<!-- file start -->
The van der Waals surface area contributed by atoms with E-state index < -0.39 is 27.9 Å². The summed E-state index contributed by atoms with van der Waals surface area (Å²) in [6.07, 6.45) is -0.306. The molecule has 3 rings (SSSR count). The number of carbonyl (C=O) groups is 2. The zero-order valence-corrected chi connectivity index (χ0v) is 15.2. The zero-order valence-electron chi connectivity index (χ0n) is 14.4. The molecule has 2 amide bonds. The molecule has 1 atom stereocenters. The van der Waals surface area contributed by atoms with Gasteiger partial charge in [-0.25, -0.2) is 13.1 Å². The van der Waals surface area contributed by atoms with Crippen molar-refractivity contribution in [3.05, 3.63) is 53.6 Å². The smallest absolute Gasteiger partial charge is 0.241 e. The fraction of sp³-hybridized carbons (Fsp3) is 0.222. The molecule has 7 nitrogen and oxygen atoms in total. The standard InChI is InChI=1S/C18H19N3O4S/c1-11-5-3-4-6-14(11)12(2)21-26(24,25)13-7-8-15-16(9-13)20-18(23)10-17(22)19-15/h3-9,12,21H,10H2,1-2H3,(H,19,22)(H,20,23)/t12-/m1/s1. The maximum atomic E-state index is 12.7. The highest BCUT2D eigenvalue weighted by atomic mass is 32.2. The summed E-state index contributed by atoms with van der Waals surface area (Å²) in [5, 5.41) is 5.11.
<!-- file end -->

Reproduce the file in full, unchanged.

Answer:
The van der Waals surface area contributed by atoms with E-state index < -0.39 is 27.9 Å². The summed E-state index contributed by atoms with van der Waals surface area (Å²) in [6.07, 6.45) is -0.306. The molecule has 3 rings (SSSR count). The number of carbonyl (C=O) groups is 2. The zero-order valence-corrected chi connectivity index (χ0v) is 15.2. The zero-order valence-electron chi connectivity index (χ0n) is 14.4. The molecule has 2 amide bonds. The molecule has 1 atom stereocenters. The van der Waals surface area contributed by atoms with Gasteiger partial charge in [-0.25, -0.2) is 13.1 Å². The van der Waals surface area contributed by atoms with Crippen molar-refractivity contribution in [3.05, 3.63) is 53.6 Å². The smallest absolute Gasteiger partial charge is 0.241 e. The fraction of sp³-hybridized carbons (Fsp3) is 0.222. The molecule has 7 nitrogen and oxygen atoms in total. The standard InChI is InChI=1S/C18H19N3O4S/c1-11-5-3-4-6-14(11)12(2)21-26(24,25)13-7-8-15-16(9-13)20-18(23)10-17(22)19-15/h3-9,12,21H,10H2,1-2H3,(H,19,22)(H,20,23)/t12-/m1/s1. The maximum atomic E-state index is 12.7. The highest BCUT2D eigenvalue weighted by atomic mass is 32.2. The summed E-state index contributed by atoms with van der Waals surface area (Å²) in [5, 5.41) is 5.11.